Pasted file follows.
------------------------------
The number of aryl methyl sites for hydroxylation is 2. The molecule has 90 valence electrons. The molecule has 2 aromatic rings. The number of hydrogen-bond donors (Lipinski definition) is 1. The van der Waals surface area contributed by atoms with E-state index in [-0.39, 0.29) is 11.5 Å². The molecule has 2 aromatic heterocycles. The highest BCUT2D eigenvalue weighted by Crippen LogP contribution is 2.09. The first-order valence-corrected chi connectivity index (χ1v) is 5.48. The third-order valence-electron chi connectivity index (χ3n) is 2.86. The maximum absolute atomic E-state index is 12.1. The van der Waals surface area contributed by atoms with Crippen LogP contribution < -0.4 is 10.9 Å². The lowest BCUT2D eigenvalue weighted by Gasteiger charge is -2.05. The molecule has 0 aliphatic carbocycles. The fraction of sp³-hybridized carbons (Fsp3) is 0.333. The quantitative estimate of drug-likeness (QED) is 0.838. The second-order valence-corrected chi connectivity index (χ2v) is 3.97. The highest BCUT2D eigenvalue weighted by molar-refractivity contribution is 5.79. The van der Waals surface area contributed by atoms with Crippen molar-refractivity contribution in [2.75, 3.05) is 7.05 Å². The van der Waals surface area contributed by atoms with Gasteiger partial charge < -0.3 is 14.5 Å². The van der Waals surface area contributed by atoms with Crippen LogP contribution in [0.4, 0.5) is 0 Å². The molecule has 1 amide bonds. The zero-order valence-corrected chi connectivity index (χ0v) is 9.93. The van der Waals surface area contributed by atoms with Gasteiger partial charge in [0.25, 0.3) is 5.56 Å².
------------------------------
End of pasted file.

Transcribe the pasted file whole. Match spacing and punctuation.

The number of aryl methyl sites for hydroxylation is 2. The molecule has 90 valence electrons. The molecule has 2 aromatic rings. The number of hydrogen-bond donors (Lipinski definition) is 1. The van der Waals surface area contributed by atoms with E-state index in [-0.39, 0.29) is 11.5 Å². The molecule has 2 aromatic heterocycles. The highest BCUT2D eigenvalue weighted by Crippen LogP contribution is 2.09. The first-order valence-corrected chi connectivity index (χ1v) is 5.48. The third-order valence-electron chi connectivity index (χ3n) is 2.86. The maximum absolute atomic E-state index is 12.1. The van der Waals surface area contributed by atoms with Crippen LogP contribution < -0.4 is 10.9 Å². The lowest BCUT2D eigenvalue weighted by Gasteiger charge is -2.05. The molecule has 0 aliphatic carbocycles. The fraction of sp³-hybridized carbons (Fsp3) is 0.333. The quantitative estimate of drug-likeness (QED) is 0.838. The second-order valence-corrected chi connectivity index (χ2v) is 3.97. The highest BCUT2D eigenvalue weighted by molar-refractivity contribution is 5.79. The van der Waals surface area contributed by atoms with Crippen molar-refractivity contribution in [2.75, 3.05) is 7.05 Å². The van der Waals surface area contributed by atoms with Gasteiger partial charge < -0.3 is 14.5 Å². The van der Waals surface area contributed by atoms with Crippen LogP contribution in [0.4, 0.5) is 0 Å². The molecule has 1 amide bonds. The zero-order valence-corrected chi connectivity index (χ0v) is 9.93. The van der Waals surface area contributed by atoms with Gasteiger partial charge in [0.25, 0.3) is 5.56 Å².